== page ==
Saint Nicholas in Germany and its origin in Turkey

by Nora

German tradition of Saint Nicholas

Germans insist on the narrative of Saint Nicholas going around the world on his sledge and filling the boots and socks of the little (and big) ones with small presents and sweets in the night before the 6th of December. When we think of him we are likely inclined to have the picture of a slightly obese older man in mind. This man is dressed in red with a long white beard.

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Myth of Saint Nicholas in Turkey

However, the myth of Saint Nicholas is also based in Turkey, particularly in Patara (today´s Demre):

Born around year 270 he was one of the most known Christian saints in Latin and Eastern Church. At age 19 he was ordained as a priest by his uncle, bishop of Myra, and became Abt of the monastery Sion in the near of Myra. After his return from a pilgrimage to Egypt and the Palestine area he followed in the steps of his uncle and became the bishop of Myra. He was later cast into prison during the persecution of Diocletian. He was released after the accession of Constantine.

Saint Nicholas´ reputation evolved through his legendary habit of secret gift giving, which gave rise to the traditional model of Santa Claus.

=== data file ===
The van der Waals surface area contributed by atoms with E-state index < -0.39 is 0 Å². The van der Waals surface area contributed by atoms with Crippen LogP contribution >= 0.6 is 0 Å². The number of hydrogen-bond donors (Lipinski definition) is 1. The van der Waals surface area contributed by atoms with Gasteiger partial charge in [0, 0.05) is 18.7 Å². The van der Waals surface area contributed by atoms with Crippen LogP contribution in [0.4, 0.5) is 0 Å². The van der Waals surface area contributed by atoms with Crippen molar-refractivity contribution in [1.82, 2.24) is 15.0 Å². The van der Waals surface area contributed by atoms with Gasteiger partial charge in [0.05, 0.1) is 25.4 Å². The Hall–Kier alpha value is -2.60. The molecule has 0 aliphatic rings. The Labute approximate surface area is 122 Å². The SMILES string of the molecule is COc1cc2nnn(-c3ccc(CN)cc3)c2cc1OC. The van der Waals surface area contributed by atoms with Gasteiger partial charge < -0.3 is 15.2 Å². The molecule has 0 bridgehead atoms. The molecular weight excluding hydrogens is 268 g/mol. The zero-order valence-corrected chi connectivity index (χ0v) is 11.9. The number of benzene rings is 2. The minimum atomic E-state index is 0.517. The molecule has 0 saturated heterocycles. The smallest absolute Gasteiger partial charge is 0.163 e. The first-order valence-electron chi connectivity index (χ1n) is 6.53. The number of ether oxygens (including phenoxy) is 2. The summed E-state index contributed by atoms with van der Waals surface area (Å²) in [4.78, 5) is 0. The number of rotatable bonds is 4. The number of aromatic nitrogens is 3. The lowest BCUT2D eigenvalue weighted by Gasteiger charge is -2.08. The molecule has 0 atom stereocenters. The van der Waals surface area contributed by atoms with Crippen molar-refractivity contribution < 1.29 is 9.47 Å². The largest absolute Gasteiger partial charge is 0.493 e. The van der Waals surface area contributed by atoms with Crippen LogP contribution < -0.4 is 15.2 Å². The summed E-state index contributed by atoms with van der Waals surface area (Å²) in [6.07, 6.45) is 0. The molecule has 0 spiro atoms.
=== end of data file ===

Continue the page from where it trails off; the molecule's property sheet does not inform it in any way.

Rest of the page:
Legend of Saint Nicholas

In one of the most famous legends around his person, he helped a poor man, who was willing to give his three daughters away for prostitution, because he could not afford a proper dowry for them. This would have result in remaining unmarried. And, even if they had not became prostitutes, in those days unmarried women would have been assumed to be prostitutes. Hearing of their misery, Nicholas decided to help while – in light of his modesty – wanting to keep it secret. So, saying no more: During the night he went to their house and threw three purses filled with gold coins through the open window. And there we have it!

And today?

Today, commercialized by Coca-Cola, he is unforgettable during Christmas season. Although the religious context got a little bit lost in Germany, it is still a celebration of love and the family. By the way, in liberal and secular families in Turkey, Baba Noel give gifts to the children as well. But he is more a symbol for celebrating New Year in Turkey (previous blogpost recommended).


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